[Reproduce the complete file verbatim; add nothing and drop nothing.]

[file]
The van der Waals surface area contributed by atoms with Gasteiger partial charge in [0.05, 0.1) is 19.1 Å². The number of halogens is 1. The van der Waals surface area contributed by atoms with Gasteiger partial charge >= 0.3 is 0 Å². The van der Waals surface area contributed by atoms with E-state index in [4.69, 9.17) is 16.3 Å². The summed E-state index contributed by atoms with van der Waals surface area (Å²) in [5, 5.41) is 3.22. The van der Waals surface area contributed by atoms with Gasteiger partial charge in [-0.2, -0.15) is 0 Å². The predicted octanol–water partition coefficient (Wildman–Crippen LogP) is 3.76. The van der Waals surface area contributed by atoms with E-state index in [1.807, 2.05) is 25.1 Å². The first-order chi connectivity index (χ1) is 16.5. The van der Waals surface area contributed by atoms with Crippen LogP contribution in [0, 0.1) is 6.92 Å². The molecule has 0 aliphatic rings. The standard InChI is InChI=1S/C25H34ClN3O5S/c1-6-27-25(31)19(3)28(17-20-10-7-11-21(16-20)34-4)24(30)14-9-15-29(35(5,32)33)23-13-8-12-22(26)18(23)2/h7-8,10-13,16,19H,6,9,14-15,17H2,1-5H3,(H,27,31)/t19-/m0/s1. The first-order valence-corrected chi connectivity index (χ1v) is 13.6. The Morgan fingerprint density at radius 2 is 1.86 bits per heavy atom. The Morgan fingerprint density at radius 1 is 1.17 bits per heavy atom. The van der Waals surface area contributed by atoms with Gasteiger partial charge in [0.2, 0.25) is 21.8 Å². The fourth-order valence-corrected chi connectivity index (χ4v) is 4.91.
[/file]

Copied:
The van der Waals surface area contributed by atoms with Gasteiger partial charge in [0.05, 0.1) is 19.1 Å². The number of halogens is 1. The van der Waals surface area contributed by atoms with Gasteiger partial charge >= 0.3 is 0 Å². The van der Waals surface area contributed by atoms with E-state index in [4.69, 9.17) is 16.3 Å². The summed E-state index contributed by atoms with van der Waals surface area (Å²) in [5, 5.41) is 3.22. The van der Waals surface area contributed by atoms with Gasteiger partial charge in [-0.2, -0.15) is 0 Å². The predicted octanol–water partition coefficient (Wildman–Crippen LogP) is 3.76. The van der Waals surface area contributed by atoms with E-state index in [1.807, 2.05) is 25.1 Å². The first-order chi connectivity index (χ1) is 16.5. The van der Waals surface area contributed by atoms with Crippen LogP contribution in [0, 0.1) is 6.92 Å². The molecule has 0 aliphatic rings. The standard InChI is InChI=1S/C25H34ClN3O5S/c1-6-27-25(31)19(3)28(17-20-10-7-11-21(16-20)34-4)24(30)14-9-15-29(35(5,32)33)23-13-8-12-22(26)18(23)2/h7-8,10-13,16,19H,6,9,14-15,17H2,1-5H3,(H,27,31)/t19-/m0/s1. The first-order valence-corrected chi connectivity index (χ1v) is 13.6. The Morgan fingerprint density at radius 2 is 1.86 bits per heavy atom. The Morgan fingerprint density at radius 1 is 1.17 bits per heavy atom. The van der Waals surface area contributed by atoms with Gasteiger partial charge in [0.2, 0.25) is 21.8 Å². The fourth-order valence-corrected chi connectivity index (χ4v) is 4.91.